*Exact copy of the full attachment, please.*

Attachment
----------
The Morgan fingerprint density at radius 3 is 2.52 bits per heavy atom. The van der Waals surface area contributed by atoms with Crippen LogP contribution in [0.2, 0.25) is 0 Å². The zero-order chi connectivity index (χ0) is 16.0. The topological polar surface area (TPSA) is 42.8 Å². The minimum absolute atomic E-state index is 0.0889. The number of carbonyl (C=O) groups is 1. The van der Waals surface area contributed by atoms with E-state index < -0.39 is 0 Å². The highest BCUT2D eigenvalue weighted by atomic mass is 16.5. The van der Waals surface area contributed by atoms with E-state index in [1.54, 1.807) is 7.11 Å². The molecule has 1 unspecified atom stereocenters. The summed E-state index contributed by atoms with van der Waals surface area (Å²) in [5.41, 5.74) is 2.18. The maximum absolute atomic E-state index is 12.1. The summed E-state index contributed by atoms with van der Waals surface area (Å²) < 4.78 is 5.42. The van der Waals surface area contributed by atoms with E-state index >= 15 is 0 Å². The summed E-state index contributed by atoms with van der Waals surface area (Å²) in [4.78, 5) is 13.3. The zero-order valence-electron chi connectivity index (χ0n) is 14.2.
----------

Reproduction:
The Morgan fingerprint density at radius 3 is 2.52 bits per heavy atom. The van der Waals surface area contributed by atoms with Crippen LogP contribution in [0.2, 0.25) is 0 Å². The zero-order chi connectivity index (χ0) is 16.0. The topological polar surface area (TPSA) is 42.8 Å². The minimum absolute atomic E-state index is 0.0889. The number of carbonyl (C=O) groups is 1. The van der Waals surface area contributed by atoms with E-state index < -0.39 is 0 Å². The highest BCUT2D eigenvalue weighted by atomic mass is 16.5. The van der Waals surface area contributed by atoms with E-state index in [1.54, 1.807) is 7.11 Å². The molecule has 1 unspecified atom stereocenters. The summed E-state index contributed by atoms with van der Waals surface area (Å²) in [5.41, 5.74) is 2.18. The maximum absolute atomic E-state index is 12.1. The summed E-state index contributed by atoms with van der Waals surface area (Å²) < 4.78 is 5.42. The van der Waals surface area contributed by atoms with E-state index >= 15 is 0 Å². The summed E-state index contributed by atoms with van der Waals surface area (Å²) in [4.78, 5) is 13.3. The zero-order valence-electron chi connectivity index (χ0n) is 14.2.